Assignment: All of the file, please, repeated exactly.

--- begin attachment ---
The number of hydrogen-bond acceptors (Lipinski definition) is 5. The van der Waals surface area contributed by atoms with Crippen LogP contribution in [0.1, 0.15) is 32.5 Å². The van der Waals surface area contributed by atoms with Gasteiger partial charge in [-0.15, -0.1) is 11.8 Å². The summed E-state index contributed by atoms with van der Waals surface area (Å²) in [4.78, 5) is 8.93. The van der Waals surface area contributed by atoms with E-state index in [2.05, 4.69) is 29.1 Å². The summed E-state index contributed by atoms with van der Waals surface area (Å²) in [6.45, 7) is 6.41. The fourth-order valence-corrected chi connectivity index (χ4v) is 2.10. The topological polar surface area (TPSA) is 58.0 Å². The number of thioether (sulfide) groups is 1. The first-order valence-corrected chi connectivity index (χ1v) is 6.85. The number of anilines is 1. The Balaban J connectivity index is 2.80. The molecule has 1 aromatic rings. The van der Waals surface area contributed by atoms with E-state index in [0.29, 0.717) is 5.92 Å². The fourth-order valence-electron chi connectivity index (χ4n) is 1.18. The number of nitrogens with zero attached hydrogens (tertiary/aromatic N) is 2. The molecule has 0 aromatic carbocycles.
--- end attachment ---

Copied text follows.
The number of hydrogen-bond acceptors (Lipinski definition) is 5. The van der Waals surface area contributed by atoms with Crippen LogP contribution in [0.1, 0.15) is 32.5 Å². The van der Waals surface area contributed by atoms with Gasteiger partial charge in [-0.15, -0.1) is 11.8 Å². The summed E-state index contributed by atoms with van der Waals surface area (Å²) in [4.78, 5) is 8.93. The van der Waals surface area contributed by atoms with E-state index in [2.05, 4.69) is 29.1 Å². The summed E-state index contributed by atoms with van der Waals surface area (Å²) in [6.45, 7) is 6.41. The fourth-order valence-corrected chi connectivity index (χ4v) is 2.10. The topological polar surface area (TPSA) is 58.0 Å². The number of thioether (sulfide) groups is 1. The first-order valence-corrected chi connectivity index (χ1v) is 6.85. The number of anilines is 1. The Balaban J connectivity index is 2.80. The molecule has 1 aromatic rings. The van der Waals surface area contributed by atoms with E-state index in [0.29, 0.717) is 5.92 Å². The fourth-order valence-electron chi connectivity index (χ4n) is 1.18. The number of nitrogens with zero attached hydrogens (tertiary/aromatic N) is 2. The molecule has 0 aromatic carbocycles.